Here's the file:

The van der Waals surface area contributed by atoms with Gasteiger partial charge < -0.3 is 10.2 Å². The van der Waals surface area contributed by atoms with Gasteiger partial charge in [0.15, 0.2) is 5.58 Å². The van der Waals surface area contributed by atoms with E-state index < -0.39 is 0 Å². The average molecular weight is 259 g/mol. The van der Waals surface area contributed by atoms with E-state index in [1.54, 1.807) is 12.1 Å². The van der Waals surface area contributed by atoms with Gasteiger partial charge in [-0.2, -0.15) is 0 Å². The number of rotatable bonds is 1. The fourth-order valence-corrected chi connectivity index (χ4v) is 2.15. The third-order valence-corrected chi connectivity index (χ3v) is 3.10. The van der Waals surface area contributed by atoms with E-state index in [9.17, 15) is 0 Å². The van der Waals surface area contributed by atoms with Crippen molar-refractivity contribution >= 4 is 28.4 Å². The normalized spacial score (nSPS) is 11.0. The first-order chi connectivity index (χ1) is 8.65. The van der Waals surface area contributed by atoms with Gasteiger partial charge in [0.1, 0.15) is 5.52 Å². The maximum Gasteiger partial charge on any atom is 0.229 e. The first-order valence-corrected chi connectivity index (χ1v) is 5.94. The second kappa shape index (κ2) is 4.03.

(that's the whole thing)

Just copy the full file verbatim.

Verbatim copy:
The van der Waals surface area contributed by atoms with Gasteiger partial charge < -0.3 is 10.2 Å². The van der Waals surface area contributed by atoms with Gasteiger partial charge in [0.15, 0.2) is 5.58 Å². The van der Waals surface area contributed by atoms with E-state index < -0.39 is 0 Å². The average molecular weight is 259 g/mol. The van der Waals surface area contributed by atoms with E-state index in [1.54, 1.807) is 12.1 Å². The van der Waals surface area contributed by atoms with Gasteiger partial charge in [-0.2, -0.15) is 0 Å². The number of rotatable bonds is 1. The fourth-order valence-corrected chi connectivity index (χ4v) is 2.15. The third-order valence-corrected chi connectivity index (χ3v) is 3.10. The van der Waals surface area contributed by atoms with E-state index in [9.17, 15) is 0 Å². The van der Waals surface area contributed by atoms with Crippen molar-refractivity contribution >= 4 is 28.4 Å². The normalized spacial score (nSPS) is 11.0. The first-order chi connectivity index (χ1) is 8.65. The van der Waals surface area contributed by atoms with Gasteiger partial charge in [0.1, 0.15) is 5.52 Å². The maximum Gasteiger partial charge on any atom is 0.229 e. The first-order valence-corrected chi connectivity index (χ1v) is 5.94. The second kappa shape index (κ2) is 4.03.